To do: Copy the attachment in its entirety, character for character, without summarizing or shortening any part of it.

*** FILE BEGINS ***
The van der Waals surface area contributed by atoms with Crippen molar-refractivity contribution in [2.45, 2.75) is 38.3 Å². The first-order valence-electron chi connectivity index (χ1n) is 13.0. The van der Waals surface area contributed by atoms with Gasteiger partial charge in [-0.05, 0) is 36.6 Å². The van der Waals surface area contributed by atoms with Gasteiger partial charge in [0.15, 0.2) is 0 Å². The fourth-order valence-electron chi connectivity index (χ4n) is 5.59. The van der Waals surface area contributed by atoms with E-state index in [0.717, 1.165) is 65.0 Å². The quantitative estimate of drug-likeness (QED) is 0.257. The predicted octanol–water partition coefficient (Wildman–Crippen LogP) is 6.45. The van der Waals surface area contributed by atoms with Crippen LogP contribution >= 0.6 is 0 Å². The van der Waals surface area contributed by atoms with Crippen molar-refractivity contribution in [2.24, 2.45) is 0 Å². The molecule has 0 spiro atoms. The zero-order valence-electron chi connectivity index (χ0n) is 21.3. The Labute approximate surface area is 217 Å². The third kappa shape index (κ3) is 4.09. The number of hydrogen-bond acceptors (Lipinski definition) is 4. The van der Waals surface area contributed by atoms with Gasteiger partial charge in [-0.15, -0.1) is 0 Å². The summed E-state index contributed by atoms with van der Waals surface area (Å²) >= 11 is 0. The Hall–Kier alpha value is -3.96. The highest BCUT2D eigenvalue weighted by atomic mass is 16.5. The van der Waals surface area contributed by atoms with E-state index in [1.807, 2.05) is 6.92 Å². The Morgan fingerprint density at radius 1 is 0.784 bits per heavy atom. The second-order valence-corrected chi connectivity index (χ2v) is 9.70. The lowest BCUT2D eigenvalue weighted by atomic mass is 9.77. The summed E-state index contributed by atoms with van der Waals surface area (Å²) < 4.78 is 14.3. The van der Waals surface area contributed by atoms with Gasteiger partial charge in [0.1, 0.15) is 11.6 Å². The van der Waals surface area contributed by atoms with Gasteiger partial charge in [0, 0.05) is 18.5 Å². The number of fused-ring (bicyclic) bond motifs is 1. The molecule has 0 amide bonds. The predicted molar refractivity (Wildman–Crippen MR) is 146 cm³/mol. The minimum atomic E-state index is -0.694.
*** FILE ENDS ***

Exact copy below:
The van der Waals surface area contributed by atoms with Crippen molar-refractivity contribution in [2.45, 2.75) is 38.3 Å². The first-order valence-electron chi connectivity index (χ1n) is 13.0. The van der Waals surface area contributed by atoms with Gasteiger partial charge in [-0.05, 0) is 36.6 Å². The van der Waals surface area contributed by atoms with Gasteiger partial charge in [0.15, 0.2) is 0 Å². The fourth-order valence-electron chi connectivity index (χ4n) is 5.59. The van der Waals surface area contributed by atoms with E-state index in [0.717, 1.165) is 65.0 Å². The quantitative estimate of drug-likeness (QED) is 0.257. The predicted octanol–water partition coefficient (Wildman–Crippen LogP) is 6.45. The van der Waals surface area contributed by atoms with Crippen LogP contribution >= 0.6 is 0 Å². The van der Waals surface area contributed by atoms with Crippen molar-refractivity contribution in [2.24, 2.45) is 0 Å². The molecule has 0 spiro atoms. The zero-order valence-electron chi connectivity index (χ0n) is 21.3. The Labute approximate surface area is 217 Å². The third kappa shape index (κ3) is 4.09. The number of hydrogen-bond acceptors (Lipinski definition) is 4. The van der Waals surface area contributed by atoms with Gasteiger partial charge in [-0.15, -0.1) is 0 Å². The summed E-state index contributed by atoms with van der Waals surface area (Å²) >= 11 is 0. The Hall–Kier alpha value is -3.96. The highest BCUT2D eigenvalue weighted by atomic mass is 16.5. The van der Waals surface area contributed by atoms with E-state index in [1.807, 2.05) is 6.92 Å². The Morgan fingerprint density at radius 1 is 0.784 bits per heavy atom. The second-order valence-corrected chi connectivity index (χ2v) is 9.70. The lowest BCUT2D eigenvalue weighted by atomic mass is 9.77. The summed E-state index contributed by atoms with van der Waals surface area (Å²) < 4.78 is 14.3. The van der Waals surface area contributed by atoms with Gasteiger partial charge in [0.1, 0.15) is 11.6 Å². The van der Waals surface area contributed by atoms with Gasteiger partial charge in [0, 0.05) is 18.5 Å². The number of fused-ring (bicyclic) bond motifs is 1. The molecule has 0 amide bonds. The predicted molar refractivity (Wildman–Crippen MR) is 146 cm³/mol. The minimum atomic E-state index is -0.694.